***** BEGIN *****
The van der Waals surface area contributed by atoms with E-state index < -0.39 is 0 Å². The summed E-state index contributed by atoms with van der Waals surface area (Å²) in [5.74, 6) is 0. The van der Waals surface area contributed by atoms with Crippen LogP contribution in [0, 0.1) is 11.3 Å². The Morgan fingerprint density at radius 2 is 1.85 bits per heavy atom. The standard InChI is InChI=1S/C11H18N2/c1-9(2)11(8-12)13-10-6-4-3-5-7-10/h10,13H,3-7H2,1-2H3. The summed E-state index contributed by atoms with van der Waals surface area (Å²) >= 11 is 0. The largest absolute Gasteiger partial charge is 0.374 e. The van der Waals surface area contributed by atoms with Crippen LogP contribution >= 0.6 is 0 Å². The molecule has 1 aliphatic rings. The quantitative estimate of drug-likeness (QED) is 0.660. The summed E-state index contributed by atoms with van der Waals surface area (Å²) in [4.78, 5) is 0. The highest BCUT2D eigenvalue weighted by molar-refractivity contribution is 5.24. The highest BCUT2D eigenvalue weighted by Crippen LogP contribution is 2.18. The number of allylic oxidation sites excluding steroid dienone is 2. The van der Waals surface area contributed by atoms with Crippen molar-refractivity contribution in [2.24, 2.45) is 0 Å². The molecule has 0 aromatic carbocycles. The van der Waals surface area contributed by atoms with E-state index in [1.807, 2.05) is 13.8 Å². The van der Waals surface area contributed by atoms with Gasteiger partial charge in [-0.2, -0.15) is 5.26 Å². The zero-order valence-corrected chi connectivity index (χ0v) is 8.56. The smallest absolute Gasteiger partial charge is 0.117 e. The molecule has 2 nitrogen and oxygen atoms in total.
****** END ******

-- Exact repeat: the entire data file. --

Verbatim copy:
The van der Waals surface area contributed by atoms with E-state index < -0.39 is 0 Å². The summed E-state index contributed by atoms with van der Waals surface area (Å²) in [5.74, 6) is 0. The van der Waals surface area contributed by atoms with Crippen LogP contribution in [0, 0.1) is 11.3 Å². The Morgan fingerprint density at radius 2 is 1.85 bits per heavy atom. The standard InChI is InChI=1S/C11H18N2/c1-9(2)11(8-12)13-10-6-4-3-5-7-10/h10,13H,3-7H2,1-2H3. The summed E-state index contributed by atoms with van der Waals surface area (Å²) >= 11 is 0. The largest absolute Gasteiger partial charge is 0.374 e. The van der Waals surface area contributed by atoms with Crippen LogP contribution >= 0.6 is 0 Å². The molecule has 1 aliphatic rings. The quantitative estimate of drug-likeness (QED) is 0.660. The summed E-state index contributed by atoms with van der Waals surface area (Å²) in [4.78, 5) is 0. The highest BCUT2D eigenvalue weighted by molar-refractivity contribution is 5.24. The highest BCUT2D eigenvalue weighted by Crippen LogP contribution is 2.18. The number of allylic oxidation sites excluding steroid dienone is 2. The van der Waals surface area contributed by atoms with Crippen molar-refractivity contribution in [2.24, 2.45) is 0 Å². The molecule has 0 aromatic carbocycles. The van der Waals surface area contributed by atoms with E-state index in [1.807, 2.05) is 13.8 Å². The van der Waals surface area contributed by atoms with Gasteiger partial charge in [-0.2, -0.15) is 5.26 Å². The zero-order valence-corrected chi connectivity index (χ0v) is 8.56. The smallest absolute Gasteiger partial charge is 0.117 e. The molecule has 2 nitrogen and oxygen atoms in total.